The 2015 Postgraduate Survival Guide is now available through Australia’s science channel and Lachlan from Fish Thinkers talks fish tracking in the hot topics section Article here. There is a ‘photo’ link with quite a few of our tracking field work photos as well and some nice underwater photos from James Cook Uni in the marine conservation section. The guide is far from marine based though and covers numerous fields from robotics to astrophysics and is well worth a read if you are considering masters or PhD research down the track.
My fellow PhD candidates over in Puerto Rico, Chelsea & Evan Tuohy are undertaking a lot of interesting marine research. One of their current projects they are working on is developing a fish identification and surveying app for Caribbean reef fish ID and underwater surveys. Chelsea explains in more depth in her guest blog below.
I first started diving in 2008, and it was an undergraduate field course hosted at the University of Puerto Rico, Mayaguez’ Isla Magueyes field station that introduced me to the work of a field scientist. I lived in un-airconditioned dorms, woke up early to dive every morning, and spent the afternoons pouring over fish identification books. This was my first time trying to identify Caribbean reef fish, and I had zero background on this subject. Continue reading →
VEMCOs researchers map: ‘Help us help you collaborate with the best researchers in the world and let us “Put You on the Map”! Red pins represent studies using VEMCO products, the dark pins represent institutes’.
For those that have an interest in animal movement in the oceans, I’d like to draw your attention to a handy and interesting tool on the VEMCO website; the global tracking map. This tool Continue reading →
I’m very excited to be co-convening a special session on the use of video technology to better understand fish ecology and behaviour at the Australian Society of Fish Biology conference 2015!! See flyer below for details. Registration and abstract submission ARE NOW OPEN!!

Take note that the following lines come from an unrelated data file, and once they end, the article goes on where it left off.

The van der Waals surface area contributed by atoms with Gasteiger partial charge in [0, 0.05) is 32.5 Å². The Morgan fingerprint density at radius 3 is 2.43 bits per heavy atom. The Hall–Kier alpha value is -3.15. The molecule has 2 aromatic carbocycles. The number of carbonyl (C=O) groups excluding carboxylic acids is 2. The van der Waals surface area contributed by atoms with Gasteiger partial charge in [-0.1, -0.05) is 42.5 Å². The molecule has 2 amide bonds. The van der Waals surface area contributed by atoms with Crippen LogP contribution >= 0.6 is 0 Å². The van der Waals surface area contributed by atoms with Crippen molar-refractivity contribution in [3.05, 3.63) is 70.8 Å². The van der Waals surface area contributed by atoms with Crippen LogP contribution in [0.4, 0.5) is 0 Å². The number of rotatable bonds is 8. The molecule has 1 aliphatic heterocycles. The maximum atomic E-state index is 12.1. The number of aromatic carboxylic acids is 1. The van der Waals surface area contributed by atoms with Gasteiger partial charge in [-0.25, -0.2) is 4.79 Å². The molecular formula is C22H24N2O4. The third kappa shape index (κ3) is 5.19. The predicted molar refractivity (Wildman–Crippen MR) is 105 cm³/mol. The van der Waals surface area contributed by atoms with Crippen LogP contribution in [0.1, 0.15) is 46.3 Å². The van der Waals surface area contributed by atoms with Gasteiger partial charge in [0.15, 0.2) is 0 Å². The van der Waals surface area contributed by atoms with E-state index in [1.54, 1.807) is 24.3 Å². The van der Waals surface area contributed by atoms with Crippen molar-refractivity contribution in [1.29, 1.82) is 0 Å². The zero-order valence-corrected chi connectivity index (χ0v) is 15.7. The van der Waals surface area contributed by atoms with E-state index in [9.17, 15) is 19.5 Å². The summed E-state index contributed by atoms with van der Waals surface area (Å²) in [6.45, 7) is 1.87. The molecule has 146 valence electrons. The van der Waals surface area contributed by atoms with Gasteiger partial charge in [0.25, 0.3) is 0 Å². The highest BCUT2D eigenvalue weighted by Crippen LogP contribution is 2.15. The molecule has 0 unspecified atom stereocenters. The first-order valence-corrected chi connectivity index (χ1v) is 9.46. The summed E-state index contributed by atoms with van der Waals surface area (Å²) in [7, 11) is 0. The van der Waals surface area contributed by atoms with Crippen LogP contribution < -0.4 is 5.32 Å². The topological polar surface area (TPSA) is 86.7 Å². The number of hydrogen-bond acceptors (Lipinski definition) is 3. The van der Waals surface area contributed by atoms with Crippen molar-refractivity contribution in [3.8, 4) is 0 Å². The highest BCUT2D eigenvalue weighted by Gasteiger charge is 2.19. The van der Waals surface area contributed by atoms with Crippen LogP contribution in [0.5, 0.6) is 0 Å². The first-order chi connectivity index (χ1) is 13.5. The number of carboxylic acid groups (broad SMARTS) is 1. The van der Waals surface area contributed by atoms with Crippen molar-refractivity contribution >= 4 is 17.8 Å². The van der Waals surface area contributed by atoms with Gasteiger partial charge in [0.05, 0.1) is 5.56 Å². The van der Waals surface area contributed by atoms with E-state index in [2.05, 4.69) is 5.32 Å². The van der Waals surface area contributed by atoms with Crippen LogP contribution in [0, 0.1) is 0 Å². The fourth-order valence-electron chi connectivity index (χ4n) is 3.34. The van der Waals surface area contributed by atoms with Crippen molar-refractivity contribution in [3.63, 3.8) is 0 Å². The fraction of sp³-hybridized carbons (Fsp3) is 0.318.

Also check out ASFB’s Facebook page here for regular updates.
Baited Remote Under Water Video (BRUV) Video highlights from some recent research we have been undertaking here at Fish Thinkers.<!–more–> We have been using this as background footage at a few events and after a few requests we decided to put it up online. Show it to your cat…they will love it ;). Feel free to share or show people that might be interested. Whilst on that topic thanks to everyone who has shared our videos, photos and blog posts on social media, it is much appreciated (and rather surprising how many reads we have gotten on topics we least expected people to be interested in).
Of course all of this BRUV research wouldn’t be possible without the extensive support of the Dr Nathan Knott, the NSW Fisheries (DPI) and the University of Wollongong.
Recently whilst pottering around in the backyard I saw what I first thought was a ringtail possum in the undergrowth. That was until it scampered across the open yard at a pace a ringtail could only dream of attaining on the ground. It was the biggest rat I had ever seen and it seems to have taken up residence in the ponds (i.e. bathtubs and containers I have set-up for fish and frogs) in my yard.
Since then I have seen it regularly and it doesn’t look like the rats I usually see in the urban environment; it was huge at around 1.5 kg and it also had a fluffy tail tipped with white and a slightly golden underbelly. I’ve seen these guys before when fishing so after the first good look at it I knew it was a native water rat (also known as the rakali). That’s where my knowledge on the species ended. Continue reading →
The giant mud crab (Scylla serrata) is a beast of a crustacean, capable of reaching 3kg in weight but often caught around the 0.5-1kg range. In Australia, they are distributed in sheltered waters from southern NSW, up through QLD, across the NT and over to Broome, WA.
Giant mud crabs have a short life cycle (3-4 years) and are reproductive machines. Females can carry between 2 – 5 million eggs and migrate up to 95km offshore to release their eggs. The young crabs hatch as tiny planktonic larvae, where they can remain in this stage for several weeks at the mercy of ocean currents. This aspect of their biology gives giant mud crabs substantial capabilities for dispersal.
A giant mud crab (Scylla serrata) chillin next to some mangroves on Mali Island. Photo by Jürgen Freund. Check out more of his amazing wildlife photos here and on facebook at Jurgen Freund Photography – Australia.
Their prized meat and high numbers within estuaries make them a highly targeted recreationally and commercially harvested species. In NSW, annual commercial landings are approximately 100-120t and the annual recreational catch is estimated between 30-60t. The main method of capture by both commercial and recreational fishers are crab pots, however rec fishers also use hoop nets or dillies.